I suddenly wish I would have been there to hold her and comfort her instead of having to tell her over the phone. She’d had the same reaction to our father’s death I’d had with James’. All I could do was cradle the receiver as she wept, and cried, and shouted in protest. I pressed it hard against my cheek and lips as she finally succumbed, but I could not kiss her sweet head and make it all go away. Her tears fell silently into the tiny holes of the mouthpiece. I tasted them in mine.

Janaya cried with me that Sunday; our fruit bowl now abandoned for each other’s arms. Her for the loss she hadn’t yet comprehended. Me, for the men who I know now were my source of praise and pride—founding fathers of my autonomy, protectors of my sovereignty, replenishers of the well. I carried her outside and we sang to a storm cloud looming in the distance. “Rain, rain come today. Rain, rain come today.” We basked in the last refuge of sunshine as dark clouds threatened our playful lament. Shouting, we raised our fists to the angry sky. Fervently now we chanted, “RAIN, RAIN COME TODAY.” A torrent of rain under a cloudless sky abruptly reprimanded us for our insolence and we opened our palms to the raging wind in apology. The drops fell swiftly and stung our cheeks like a virtuous old nun chastising us our paganism. We spun in circles, wailing, holding each other sometimes, sometimes spinning apart into our own private vortexes of anguish. We imagined a gust of wind had swept us up face to face with our loss and we said goodbye. Goodbye forever. Goodbye. We waved our arms in the air like mad women, screamed a banshee duet that spooked the horses and finally, laid ourselves down to the storm. Side by side spread-eagle in the grass, we waited hand in hand to be rinsed clean of the venom our mothers had warned us about.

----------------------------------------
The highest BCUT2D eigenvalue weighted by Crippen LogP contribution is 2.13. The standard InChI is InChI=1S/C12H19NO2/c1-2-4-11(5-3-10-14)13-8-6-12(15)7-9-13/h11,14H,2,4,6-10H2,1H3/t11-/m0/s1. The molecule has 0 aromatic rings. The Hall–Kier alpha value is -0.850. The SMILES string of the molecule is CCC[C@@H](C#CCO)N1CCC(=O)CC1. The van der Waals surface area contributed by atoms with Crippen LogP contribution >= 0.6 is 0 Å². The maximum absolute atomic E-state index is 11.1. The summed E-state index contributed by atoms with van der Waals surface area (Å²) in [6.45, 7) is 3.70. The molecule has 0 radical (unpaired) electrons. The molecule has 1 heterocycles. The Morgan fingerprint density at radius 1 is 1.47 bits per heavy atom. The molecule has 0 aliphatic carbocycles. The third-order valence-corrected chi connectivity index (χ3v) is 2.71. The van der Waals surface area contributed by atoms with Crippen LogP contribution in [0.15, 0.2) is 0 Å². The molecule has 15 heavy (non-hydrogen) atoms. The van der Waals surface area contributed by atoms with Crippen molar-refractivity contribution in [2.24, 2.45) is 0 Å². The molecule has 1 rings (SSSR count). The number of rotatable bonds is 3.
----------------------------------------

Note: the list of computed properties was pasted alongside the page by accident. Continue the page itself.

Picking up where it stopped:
Only hours before we had knelt down next to each other in a field of glorious wild flowers and now a gossamer poison rushed through our veins so forcefully we could only wait with the pain and wonder if it was enough to actually kill us. It wasn’t. But we didn’t know that then. We only knew that surrender was inevitable and that we would be facing it alone. With surrender came peace. That comfort was not our right, it was our ambition. For my part, I have come to realize that I may be alone for the rest of my life. For Janaya’s sake, I’ve hoped the insight false.